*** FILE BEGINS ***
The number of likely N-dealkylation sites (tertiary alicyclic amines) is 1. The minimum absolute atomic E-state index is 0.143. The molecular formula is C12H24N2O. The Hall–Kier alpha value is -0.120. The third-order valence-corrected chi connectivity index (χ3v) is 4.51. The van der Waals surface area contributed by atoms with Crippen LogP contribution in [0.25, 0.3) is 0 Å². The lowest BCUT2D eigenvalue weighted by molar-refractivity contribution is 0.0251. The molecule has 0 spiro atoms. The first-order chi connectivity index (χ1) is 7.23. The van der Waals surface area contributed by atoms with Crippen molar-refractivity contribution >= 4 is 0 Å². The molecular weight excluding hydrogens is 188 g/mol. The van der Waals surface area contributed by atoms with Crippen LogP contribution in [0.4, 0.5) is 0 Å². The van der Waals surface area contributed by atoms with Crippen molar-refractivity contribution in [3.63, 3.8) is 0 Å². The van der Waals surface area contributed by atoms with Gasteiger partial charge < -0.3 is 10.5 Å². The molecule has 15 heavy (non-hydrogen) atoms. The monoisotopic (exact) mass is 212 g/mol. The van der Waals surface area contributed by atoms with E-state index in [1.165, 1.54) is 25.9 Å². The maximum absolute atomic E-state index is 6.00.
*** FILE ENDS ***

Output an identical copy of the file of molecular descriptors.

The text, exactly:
The number of likely N-dealkylation sites (tertiary alicyclic amines) is 1. The minimum absolute atomic E-state index is 0.143. The molecular formula is C12H24N2O. The Hall–Kier alpha value is -0.120. The third-order valence-corrected chi connectivity index (χ3v) is 4.51. The van der Waals surface area contributed by atoms with Crippen LogP contribution in [0.25, 0.3) is 0 Å². The lowest BCUT2D eigenvalue weighted by molar-refractivity contribution is 0.0251. The molecule has 0 spiro atoms. The first-order chi connectivity index (χ1) is 7.23. The van der Waals surface area contributed by atoms with Crippen molar-refractivity contribution >= 4 is 0 Å². The molecular weight excluding hydrogens is 188 g/mol. The van der Waals surface area contributed by atoms with Crippen LogP contribution in [0.4, 0.5) is 0 Å². The van der Waals surface area contributed by atoms with Crippen molar-refractivity contribution in [3.63, 3.8) is 0 Å². The van der Waals surface area contributed by atoms with Gasteiger partial charge < -0.3 is 10.5 Å². The molecule has 15 heavy (non-hydrogen) atoms. The monoisotopic (exact) mass is 212 g/mol. The van der Waals surface area contributed by atoms with E-state index in [1.165, 1.54) is 25.9 Å². The maximum absolute atomic E-state index is 6.00.